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Publication numberUS3666676 A
Publication typeGrant
Publication dateMay 30, 1972
Filing dateDec 21, 1970
Priority dateDec 21, 1970
Also published asDE2161958A1, DE2161958B2, DE2161958C3
Publication numberUS 3666676 A, US 3666676A, US-A-3666676, US3666676 A, US3666676A
InventorsBradshaw Evelyn, Rabatin Jacob G
Original AssigneeGen Electric
Export CitationBiBTeX, EndNote, RefMan
External Links: USPTO, USPTO Assignment, Espacenet
Terbium activated rare earth oxyhalide phosphors containing ytterbium for reduced afterglow
US 3666676 A
Abstract
Phosphors of reduced afterglow having the inclusion of a selected impurity in the phosphor lattice. More specifically, rare earth oxyhalide phosphors of reduced phosphorescence comprising lanthanum and gadolinium oxyhalide phosphors activated with terbium including the selected impurity ytterbium.
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United States Patent Rabatin et a].

[451 May 30,1972

[54] TERBIUM ACTIVATED RARE EARTH OXYHALIDE PHOSPHORS CONTAINING YTTERBIUM FOR REDUCED AFTERGLOW [72] Inventors: Jacob G. Rabatin, Chardon; Evelyn Bradshaw, East Cleveland, both of Ohio [73] Assignee: General Electric Company [22] Filed: Dec. 2], 1970 [21] Appl. No.: 100,448

3,607,770 9/1971 Rabatin ..252/30l.4R

OTHER PUBLICATIONS Blasse et al., Investigation of Tb Activated Phosphors, Philips Research Reports 22(5) 1967 pgs. 481- 504. 1

Primary Examiner-Robert D. Edmonds Attorney-Henry P. Truesdell, Frank L. Neuhauser, Oscar B. Waddell, Joseph B. Forman and John F. McDevitt [57] ABSTRACT Phosphors of reduced afterglow having the inclusion of a selected impurity in the phosphor lattice. More specifically, rare earth oxyhalide phosphors of reduced phosphorescence comprising lanthanum and gadolinium oxyhalide phosphors activated with terbium including the selected impurity ytterbium.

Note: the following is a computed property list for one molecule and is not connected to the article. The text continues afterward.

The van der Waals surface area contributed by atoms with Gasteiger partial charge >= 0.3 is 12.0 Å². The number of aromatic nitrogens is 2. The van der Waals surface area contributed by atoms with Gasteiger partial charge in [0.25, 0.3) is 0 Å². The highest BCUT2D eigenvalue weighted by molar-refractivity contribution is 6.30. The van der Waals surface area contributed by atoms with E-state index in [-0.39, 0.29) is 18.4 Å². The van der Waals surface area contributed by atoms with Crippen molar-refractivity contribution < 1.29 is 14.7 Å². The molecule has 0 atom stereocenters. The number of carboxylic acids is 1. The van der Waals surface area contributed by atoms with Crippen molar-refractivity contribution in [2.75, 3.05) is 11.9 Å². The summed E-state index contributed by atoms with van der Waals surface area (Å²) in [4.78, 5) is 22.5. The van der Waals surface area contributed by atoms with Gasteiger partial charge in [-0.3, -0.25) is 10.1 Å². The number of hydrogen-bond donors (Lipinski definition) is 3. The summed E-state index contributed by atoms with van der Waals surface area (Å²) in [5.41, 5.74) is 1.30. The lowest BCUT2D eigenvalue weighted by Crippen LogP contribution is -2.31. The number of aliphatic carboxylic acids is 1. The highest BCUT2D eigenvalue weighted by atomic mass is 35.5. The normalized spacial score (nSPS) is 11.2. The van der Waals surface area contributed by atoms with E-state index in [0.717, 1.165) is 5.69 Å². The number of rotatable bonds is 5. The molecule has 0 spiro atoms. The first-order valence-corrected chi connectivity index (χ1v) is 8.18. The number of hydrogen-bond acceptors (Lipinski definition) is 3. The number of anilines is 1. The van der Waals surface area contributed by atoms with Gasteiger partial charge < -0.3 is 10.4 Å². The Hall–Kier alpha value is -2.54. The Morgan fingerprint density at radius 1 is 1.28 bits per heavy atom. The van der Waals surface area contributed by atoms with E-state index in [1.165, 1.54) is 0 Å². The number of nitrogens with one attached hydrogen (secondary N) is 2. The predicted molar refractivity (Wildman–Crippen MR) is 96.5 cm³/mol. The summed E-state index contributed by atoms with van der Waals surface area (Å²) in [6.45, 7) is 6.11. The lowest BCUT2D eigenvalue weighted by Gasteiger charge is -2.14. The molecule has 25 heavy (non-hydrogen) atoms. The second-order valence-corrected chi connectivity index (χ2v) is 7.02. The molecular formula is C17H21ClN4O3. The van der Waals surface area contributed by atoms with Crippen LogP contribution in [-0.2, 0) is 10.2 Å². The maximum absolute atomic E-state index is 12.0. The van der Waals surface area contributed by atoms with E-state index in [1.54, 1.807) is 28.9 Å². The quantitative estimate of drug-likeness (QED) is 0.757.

2 Claims, No Drawings TERBIUM ACTIVATED RARE EARTH OXYHALIDE PHOSPI-IORS CONTAINING Y'ITERBIUM FOR REDUCED AFIERGLOW BACKGROUND OF THE INVENTION The present invention relates to rare earth oxyhalide phosphors activated with terbium, and particularly, to such rare earth oxyhalide phosphors having reduced afterglow or phosphorescence.

The rare earth oxyhalides activated with terbium are finding increasing use as phosphors in X-ray intensifier screens and similar radiographic devices, replacing past conventional phosphors of less desirable properties. For example, LaOBrzTb has about a 50 percent greater absorption of incident X-rays and about three to four times greater blue emission than the previously used CaWO Currently intensifier screens are provided with photographic films which tend to fog if a phosphor is used having an afterglow or long persistent phosphorescence of appreciable intensity. With the use of these long afterglow phosphors, any movement of the film relative to the phosphor screen immediately after exposure will result in blurred images. Attempts to eliminate the problem of blurred images in X-ray intensifier screens have been generally unsuccessful because any reduction in duration and intensity of the phosphor afterglow normally has been at the expense of the overall phosphor efficiency.